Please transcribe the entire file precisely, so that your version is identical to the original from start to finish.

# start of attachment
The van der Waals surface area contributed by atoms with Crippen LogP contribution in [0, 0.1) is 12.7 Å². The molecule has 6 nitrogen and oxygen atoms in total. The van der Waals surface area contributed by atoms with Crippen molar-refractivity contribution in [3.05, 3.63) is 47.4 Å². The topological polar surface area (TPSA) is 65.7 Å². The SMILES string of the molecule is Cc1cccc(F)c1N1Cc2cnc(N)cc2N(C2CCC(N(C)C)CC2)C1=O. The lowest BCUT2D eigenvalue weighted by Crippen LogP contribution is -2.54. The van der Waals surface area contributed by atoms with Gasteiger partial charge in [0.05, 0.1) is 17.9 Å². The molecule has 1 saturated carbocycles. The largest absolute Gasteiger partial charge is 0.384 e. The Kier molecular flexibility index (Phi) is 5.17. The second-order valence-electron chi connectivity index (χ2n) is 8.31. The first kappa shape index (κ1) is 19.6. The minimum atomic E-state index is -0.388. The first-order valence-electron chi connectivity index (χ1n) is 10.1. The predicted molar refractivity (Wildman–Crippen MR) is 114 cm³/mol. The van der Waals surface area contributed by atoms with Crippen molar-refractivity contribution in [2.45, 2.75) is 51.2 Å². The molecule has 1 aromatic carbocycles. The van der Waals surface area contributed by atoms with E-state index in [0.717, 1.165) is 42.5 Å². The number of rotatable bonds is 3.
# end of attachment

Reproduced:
The van der Waals surface area contributed by atoms with Crippen LogP contribution in [0, 0.1) is 12.7 Å². The molecule has 6 nitrogen and oxygen atoms in total. The van der Waals surface area contributed by atoms with Crippen molar-refractivity contribution in [3.05, 3.63) is 47.4 Å². The topological polar surface area (TPSA) is 65.7 Å². The SMILES string of the molecule is Cc1cccc(F)c1N1Cc2cnc(N)cc2N(C2CCC(N(C)C)CC2)C1=O. The lowest BCUT2D eigenvalue weighted by Crippen LogP contribution is -2.54. The van der Waals surface area contributed by atoms with Gasteiger partial charge in [0.05, 0.1) is 17.9 Å². The molecule has 1 saturated carbocycles. The largest absolute Gasteiger partial charge is 0.384 e. The Kier molecular flexibility index (Phi) is 5.17. The second-order valence-electron chi connectivity index (χ2n) is 8.31. The first kappa shape index (κ1) is 19.6. The minimum atomic E-state index is -0.388. The first-order valence-electron chi connectivity index (χ1n) is 10.1. The predicted molar refractivity (Wildman–Crippen MR) is 114 cm³/mol. The van der Waals surface area contributed by atoms with Crippen molar-refractivity contribution in [2.45, 2.75) is 51.2 Å². The molecule has 1 aromatic carbocycles. The van der Waals surface area contributed by atoms with E-state index in [0.717, 1.165) is 42.5 Å². The number of rotatable bonds is 3.